What’s the Right Cucumber Trellis Height?

Growing cucumbers on a trellis offers many advantages over letting them sprawl on the ground. In addition to maximizing your garden space, it eliminates soil-borne diseases and makes watering, pest management and harvesting much easier. But what’s the right height for a trellis? It’s one that accommodates your fully grown cuke vines while letting you comfortably harvest their topmost cukes.


A One-Size-Fits-All Trellis

Whether you’re planting vigorously climbers or compact bush cukes, and arched trellis will be the perfect height. As complicated as it may sound, building arched trellises is both easy and economical. You’ll need:

  • Four 4-foot galvanized steel fence posts for each trellis
  • 28-inch, 16-gauge galvanized steel wire fencing (sold in 25- or 50-foot rolls)
  • Hammer
  • Measuring tape
  • Wire cutters
  • Plastic-coated wire twist tie (look for a spool with an attached cutting blade)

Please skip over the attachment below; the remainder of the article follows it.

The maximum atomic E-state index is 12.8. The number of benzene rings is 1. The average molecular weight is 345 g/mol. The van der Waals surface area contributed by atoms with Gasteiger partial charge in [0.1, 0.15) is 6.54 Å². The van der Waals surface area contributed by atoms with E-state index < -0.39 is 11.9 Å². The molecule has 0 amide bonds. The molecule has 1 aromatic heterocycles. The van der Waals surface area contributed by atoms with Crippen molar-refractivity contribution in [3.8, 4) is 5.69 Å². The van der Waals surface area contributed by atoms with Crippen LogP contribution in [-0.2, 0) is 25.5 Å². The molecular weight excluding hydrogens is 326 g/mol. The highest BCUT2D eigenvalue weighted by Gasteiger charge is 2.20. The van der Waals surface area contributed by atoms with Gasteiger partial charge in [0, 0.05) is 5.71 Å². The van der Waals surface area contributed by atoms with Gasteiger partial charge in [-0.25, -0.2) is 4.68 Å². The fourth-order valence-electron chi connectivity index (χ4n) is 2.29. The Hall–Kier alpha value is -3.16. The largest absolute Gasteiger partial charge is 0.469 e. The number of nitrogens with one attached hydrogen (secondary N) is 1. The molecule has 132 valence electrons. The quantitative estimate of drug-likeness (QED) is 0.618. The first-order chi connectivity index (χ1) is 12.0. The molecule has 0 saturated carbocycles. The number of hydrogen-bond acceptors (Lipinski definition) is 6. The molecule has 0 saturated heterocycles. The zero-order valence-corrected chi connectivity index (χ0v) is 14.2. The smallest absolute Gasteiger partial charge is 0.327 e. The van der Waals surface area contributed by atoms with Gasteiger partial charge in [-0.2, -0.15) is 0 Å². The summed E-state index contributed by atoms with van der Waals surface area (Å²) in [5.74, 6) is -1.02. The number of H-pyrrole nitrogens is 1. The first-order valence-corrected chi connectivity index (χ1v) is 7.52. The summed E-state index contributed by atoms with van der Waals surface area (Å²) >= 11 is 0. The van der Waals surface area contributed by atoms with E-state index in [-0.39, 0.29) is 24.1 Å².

Expert gardener’s tip: The great thing about building an arched trellis is that you can match its height to you own — low enough that you can reach the highest cukes, but not so low that you must crouch to reach the lowest ones.

Building Your Trellis, Step-by-Step

Always build your trellises before planting. Otherwise, you might disturb your cucumbers’ fragile roots.

  1. Measure and cut your wire fencing to the desired length. A 12-foot length of fencing, for example, makes an arch about 4 and 1/2 feet tall on the ends and about 5 feet at its top. Anything taller will need a center support.
  2. Set two fence post stakes 26 inches apart and hammer them into the ground up to their horizontal markers. They’re the corners for one end of the arch.
  3. Measure 3 feet from these corners and hammer the second pair of posts into the ground as the other corners.
  4. Attach the wire fencing to the notches on one set of posts. Secure it with the wire twist tie.
  5. Pull the fencing up and over toward the other corners, shaping it into an arch.
  6. Attach the other end of the fencing to the second pair of posts.

Training Your Cukes to Climb

When your cuke seedlings are large enough, loop their tendrils around the base of the fencing and tie them in place with stretchy fabric. Allow at least 1 inch of space between the material and the fencing. When they begin climbing on their own, remove the fabric.

Text: Garden.eco